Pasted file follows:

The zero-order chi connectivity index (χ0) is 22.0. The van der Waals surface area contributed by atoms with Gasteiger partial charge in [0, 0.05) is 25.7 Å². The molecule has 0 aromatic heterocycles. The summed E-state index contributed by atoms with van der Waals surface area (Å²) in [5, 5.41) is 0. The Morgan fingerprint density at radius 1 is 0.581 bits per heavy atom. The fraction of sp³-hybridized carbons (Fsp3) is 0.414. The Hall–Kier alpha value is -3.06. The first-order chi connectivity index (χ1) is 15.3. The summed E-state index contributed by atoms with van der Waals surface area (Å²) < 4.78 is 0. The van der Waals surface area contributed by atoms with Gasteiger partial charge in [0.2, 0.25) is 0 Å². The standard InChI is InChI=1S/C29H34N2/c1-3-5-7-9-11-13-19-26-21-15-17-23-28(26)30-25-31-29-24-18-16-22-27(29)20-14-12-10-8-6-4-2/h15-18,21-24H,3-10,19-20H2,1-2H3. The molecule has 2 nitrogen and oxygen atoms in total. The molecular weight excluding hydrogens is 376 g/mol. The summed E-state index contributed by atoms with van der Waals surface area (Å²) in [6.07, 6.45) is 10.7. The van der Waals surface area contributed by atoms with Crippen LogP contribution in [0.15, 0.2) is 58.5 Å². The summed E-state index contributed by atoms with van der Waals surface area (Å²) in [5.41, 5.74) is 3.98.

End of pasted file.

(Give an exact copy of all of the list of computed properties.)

The zero-order chi connectivity index (χ0) is 22.0. The van der Waals surface area contributed by atoms with Gasteiger partial charge in [0, 0.05) is 25.7 Å². The molecule has 0 aromatic heterocycles. The summed E-state index contributed by atoms with van der Waals surface area (Å²) in [5, 5.41) is 0. The Morgan fingerprint density at radius 1 is 0.581 bits per heavy atom. The fraction of sp³-hybridized carbons (Fsp3) is 0.414. The Hall–Kier alpha value is -3.06. The first-order chi connectivity index (χ1) is 15.3. The summed E-state index contributed by atoms with van der Waals surface area (Å²) < 4.78 is 0. The van der Waals surface area contributed by atoms with Gasteiger partial charge in [0.2, 0.25) is 0 Å². The standard InChI is InChI=1S/C29H34N2/c1-3-5-7-9-11-13-19-26-21-15-17-23-28(26)30-25-31-29-24-18-16-22-27(29)20-14-12-10-8-6-4-2/h15-18,21-24H,3-10,19-20H2,1-2H3. The molecule has 2 nitrogen and oxygen atoms in total. The molecular weight excluding hydrogens is 376 g/mol. The summed E-state index contributed by atoms with van der Waals surface area (Å²) in [6.07, 6.45) is 10.7. The van der Waals surface area contributed by atoms with Crippen LogP contribution in [0.15, 0.2) is 58.5 Å². The summed E-state index contributed by atoms with van der Waals surface area (Å²) in [5.41, 5.74) is 3.98.